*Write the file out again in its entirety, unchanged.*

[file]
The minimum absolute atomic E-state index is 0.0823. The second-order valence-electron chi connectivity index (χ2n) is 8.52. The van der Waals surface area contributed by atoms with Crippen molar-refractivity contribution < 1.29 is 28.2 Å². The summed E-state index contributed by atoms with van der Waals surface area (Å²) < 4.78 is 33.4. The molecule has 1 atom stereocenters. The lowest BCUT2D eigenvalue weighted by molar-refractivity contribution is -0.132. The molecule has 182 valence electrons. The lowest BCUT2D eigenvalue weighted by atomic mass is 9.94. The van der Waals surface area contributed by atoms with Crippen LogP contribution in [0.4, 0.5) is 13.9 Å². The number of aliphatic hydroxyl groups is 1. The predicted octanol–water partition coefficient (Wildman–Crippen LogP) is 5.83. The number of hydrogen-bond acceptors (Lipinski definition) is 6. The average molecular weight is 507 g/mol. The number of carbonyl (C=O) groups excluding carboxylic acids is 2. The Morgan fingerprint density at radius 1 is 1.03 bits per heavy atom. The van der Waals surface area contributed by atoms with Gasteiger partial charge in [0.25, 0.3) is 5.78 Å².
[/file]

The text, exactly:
The minimum absolute atomic E-state index is 0.0823. The second-order valence-electron chi connectivity index (χ2n) is 8.52. The van der Waals surface area contributed by atoms with Crippen molar-refractivity contribution < 1.29 is 28.2 Å². The summed E-state index contributed by atoms with van der Waals surface area (Å²) < 4.78 is 33.4. The molecule has 1 atom stereocenters. The lowest BCUT2D eigenvalue weighted by molar-refractivity contribution is -0.132. The molecule has 182 valence electrons. The lowest BCUT2D eigenvalue weighted by atomic mass is 9.94. The van der Waals surface area contributed by atoms with Crippen LogP contribution in [0.4, 0.5) is 13.9 Å². The number of aliphatic hydroxyl groups is 1. The predicted octanol–water partition coefficient (Wildman–Crippen LogP) is 5.83. The number of hydrogen-bond acceptors (Lipinski definition) is 6. The average molecular weight is 507 g/mol. The number of carbonyl (C=O) groups excluding carboxylic acids is 2. The Morgan fingerprint density at radius 1 is 1.03 bits per heavy atom. The van der Waals surface area contributed by atoms with Gasteiger partial charge in [0.25, 0.3) is 5.78 Å².